Cancer Control Research1R15CA152896-01A1
LUNG CANCER RECURRENCE AND SURVIVAL: STATISTICAL METHODS AND MODELS FOR ETHNIC AN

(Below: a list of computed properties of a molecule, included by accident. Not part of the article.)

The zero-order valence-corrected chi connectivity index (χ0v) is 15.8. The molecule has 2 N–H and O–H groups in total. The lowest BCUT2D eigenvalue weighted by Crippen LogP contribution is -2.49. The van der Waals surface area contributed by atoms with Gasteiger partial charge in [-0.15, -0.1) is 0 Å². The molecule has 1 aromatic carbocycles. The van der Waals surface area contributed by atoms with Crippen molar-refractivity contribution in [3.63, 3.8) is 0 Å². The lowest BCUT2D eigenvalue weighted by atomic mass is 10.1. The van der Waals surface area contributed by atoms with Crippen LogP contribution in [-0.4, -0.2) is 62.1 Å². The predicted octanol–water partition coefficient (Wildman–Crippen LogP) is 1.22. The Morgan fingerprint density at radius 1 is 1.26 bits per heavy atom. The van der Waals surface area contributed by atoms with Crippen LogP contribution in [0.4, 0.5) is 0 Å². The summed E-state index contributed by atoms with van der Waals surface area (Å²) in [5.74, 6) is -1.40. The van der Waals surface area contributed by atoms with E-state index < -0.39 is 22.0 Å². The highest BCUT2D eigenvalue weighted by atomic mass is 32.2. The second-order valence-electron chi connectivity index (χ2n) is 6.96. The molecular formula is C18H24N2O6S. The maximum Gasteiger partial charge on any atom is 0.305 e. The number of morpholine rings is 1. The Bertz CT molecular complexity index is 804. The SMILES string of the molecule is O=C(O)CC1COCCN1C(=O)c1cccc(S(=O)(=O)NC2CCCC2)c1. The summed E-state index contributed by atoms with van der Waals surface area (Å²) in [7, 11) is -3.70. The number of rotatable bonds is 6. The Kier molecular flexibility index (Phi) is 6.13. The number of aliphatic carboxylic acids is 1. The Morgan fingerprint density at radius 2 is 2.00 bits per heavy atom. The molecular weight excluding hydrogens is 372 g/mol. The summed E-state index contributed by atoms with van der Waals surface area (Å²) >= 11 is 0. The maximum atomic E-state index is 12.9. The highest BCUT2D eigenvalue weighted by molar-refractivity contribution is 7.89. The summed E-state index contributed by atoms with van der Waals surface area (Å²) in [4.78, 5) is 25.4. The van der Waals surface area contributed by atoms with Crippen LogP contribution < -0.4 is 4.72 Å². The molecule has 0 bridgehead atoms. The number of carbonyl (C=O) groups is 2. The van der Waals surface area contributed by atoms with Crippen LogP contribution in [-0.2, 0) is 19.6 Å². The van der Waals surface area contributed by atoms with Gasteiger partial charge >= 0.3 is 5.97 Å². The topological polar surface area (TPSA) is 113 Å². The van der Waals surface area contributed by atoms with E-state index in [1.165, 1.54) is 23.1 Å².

DESCRIPTION (provided by applicant): Lung cancer is the leading cause of cancer death and has the second leading cancer incidence rate among men and women in the United States. African-American men have substantially higher death rates from lung cancer than white men whereas women have substantially lower mortality rates than men. Among women, black and white women have similar mortality rates from lung cancer whereas women who are Asian/Pacific Islanders or Hispanic have mortality rates that are 50% and 64% lower, respectively. There is a growing literature on the association of non-small cell lung cancer (NSCLC) with genetic and epigenetic markers. This project aims to develop statistical methods to explore whether a carefully selected list of epigenetic factors may be able to partially explain the differential impact of non-small cell lung cancer on different ethnic and gender groups. The epigenetic data will include promoter methylation measurements at multiple CpG sites in a focused gene panel including TP53, DAPK, RASSF1A, PTEN, p16 and MGMT; these will be combined with detailed data on molecular as well as clinical characteristics as well as comprehensive follow-up data on cancer recurrence and survival. These data will be obtained from a retrospective study of 400 patients about 125 of which are expected to be African-American and about 50% are expected to be female. Part of the data has already been collected from tumor specimens at Rush University Medical Center; another part will be collected from JH Stroger Hospital of Cook County. The primary goal of this project is to develop advanced statistical methods to investigate the association between the epigenetic factors, gender, ethnicity, and recurrence and survival from non-small cell lung cancer based on data from this patient group. The first specific aim of the project proposes to develop a competing risks cure rate model for lung cancer recurrence and survival which will allow the possibility of a fraction of patients to be cured as well as account for the risks from other causes in the general setting of Re 2 competing risks. The development of this unified statistical model will consider the bounded cumulative hazard and the latent factor formulation of cure rate models. The second specific aim will develop covariate adjusted regression models in the same unified framework of competing risk cure rate model which will be used to assess the effect of the epigenetic factors, gender and ethnicity on recurrence and survival. The third specific aim will develop variable and model selection methods which will be essential for measuring the importance of the covariates and factors. The fourth specific aim considers the missing cause-of-death, missing covariate in the data and proposes to develop statistical methods both for missing at random as well as non-ignorable missing frameworks. Together, these methodological developments will provide a collection of advanced statistical techniques which will be instrumental in assessing the relation and association between the epigenetic factors and gender/ethnic disparities in lung cancer recurrence and survival. PUBLIC HEALTH RELEVANCE: The statistical methods developed in this project will play a vital role in understanding the association between genetic/epigenetic variability and gender/ethnic diversities in non-small cell lung cancer recurrence and survival. This will further provide insight into the complex phenomena that underlie the observed disparities and may help develop targeted, personalized therapies for lung cancer that may have substantially higher success rate and/or less toxicity and reduced adverse effects.